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Monday 5 December 2016

Farmer survives goring by 1,000kg Charolais bull

Chris McCullough

Published 21/10/2015 | 02:30

Tony Conway on his farm in Newtownstewart, Co Tyrone.
Tony Conway on his farm in Newtownstewart, Co Tyrone.

A suckler cow farmer believes he is lucky to be alive after being gored by his Charolais bull.

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Tony Conway (58), was working on his farm in Newtownstewart, Co Tyrone, when he was attacked by his 1,000kg bull.

Some quick thinking that saw the farmer grab the bull by its nose ring and hold it until he managed to clamber to safety may well have saved his life.

"I'm a lucky man," said Mr Conway. "I have five wee grandchildren and at one stage I thought I was never going to see them again.

"I thought I was going to be killed."

Mr Conway runs a 30-cow suckler herd and was erecting an electric fence around the perimeter of the field to try to keep the animals from eating the hedges.

When he looked around the bull was beside him and immediately struck.

"He landed me on my backside. He then gored at my backside and legs for a good 10 yards before I minded anything else.

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"He lifted my feet up in the air and I slid back down the sheep wire. He was goring away at me and I was wondering what am I going to do?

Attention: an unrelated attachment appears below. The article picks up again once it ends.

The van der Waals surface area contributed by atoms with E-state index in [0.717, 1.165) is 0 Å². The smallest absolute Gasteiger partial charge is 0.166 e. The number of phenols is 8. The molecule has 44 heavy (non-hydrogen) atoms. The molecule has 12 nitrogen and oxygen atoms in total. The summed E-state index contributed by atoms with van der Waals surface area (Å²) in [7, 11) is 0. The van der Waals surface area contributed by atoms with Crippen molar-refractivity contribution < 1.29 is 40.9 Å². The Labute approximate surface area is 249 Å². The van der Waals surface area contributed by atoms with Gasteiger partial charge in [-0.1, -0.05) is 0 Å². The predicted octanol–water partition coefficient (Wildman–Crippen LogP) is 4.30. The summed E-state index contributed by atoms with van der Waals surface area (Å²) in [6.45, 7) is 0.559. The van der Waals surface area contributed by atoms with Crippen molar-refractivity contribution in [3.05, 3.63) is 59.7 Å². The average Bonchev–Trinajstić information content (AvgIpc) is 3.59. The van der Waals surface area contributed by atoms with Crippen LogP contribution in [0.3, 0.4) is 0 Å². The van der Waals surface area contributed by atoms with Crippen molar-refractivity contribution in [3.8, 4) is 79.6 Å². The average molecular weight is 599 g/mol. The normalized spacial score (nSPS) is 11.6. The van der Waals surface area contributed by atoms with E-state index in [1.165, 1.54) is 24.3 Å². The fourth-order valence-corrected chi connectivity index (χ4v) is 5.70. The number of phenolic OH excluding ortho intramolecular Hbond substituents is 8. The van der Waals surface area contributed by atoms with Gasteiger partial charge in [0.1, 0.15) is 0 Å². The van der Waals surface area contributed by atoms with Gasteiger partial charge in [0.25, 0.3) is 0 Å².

"I actually said to the bull: 'Are you going to kill me?' I knew I was beat, I couldn't get up. It's hard to say what time frame had elapsed at this stage."

It was then that the farmer decided the only thing he could do to save himself was to grab the ring on the bull's nose.

"I could not call for help as the bull had knocked the phone out of my pocket the first time he hit me," he said.

However, as he was out of energy it took him three attempts to grab the ring and hold the bull until he got to his feet.

"By the time I got the hold of it I was clean exhausted," he said. "I lay there for a while until I got some breath back in my body. I went to get up but the bull tossed me again.

"I got up again but couldn't get over the fence at that particular point.

"So I led the bull by the ring back up four or five posts to the strainer (corner post) and climbed over the wire still holding on to the ring. I then let him go."

He managed to climb on to the quad bike and get back to the farmyard to raise the alarm.He was immediately taken to Altnagelvin Hospital where x-rays revealed he had no broken bones.

Adrenaline

A very sore Mr Conway now needs crutches to get around as he sustained severe bruising and swelling on his legs.

"I have lived to tell the tale, so I'm alright," said Mr Conway. "It could have been a lot worse. At one stage I was thought I was done. I never found any pain until I got back to the house. I suppose the adrenaline was flying.

"It just shows you what can happen by dropping your guard for a few seconds. If I hadn't got hold of the ring, God knows what would have happened."

The bull has since been slaughtered. "I will buy another young bull next spring as I need one for the cows," said Tony.

This is the second attack in recent weeks by Charolais bulls - not generally known for being aggressive.

Patrick Dowds, a 65-year-old farmer, died and his twin brother was seriously injured on their farm near Burt in Co Donegal on September 17, after also being attacked by a Charolais bull.

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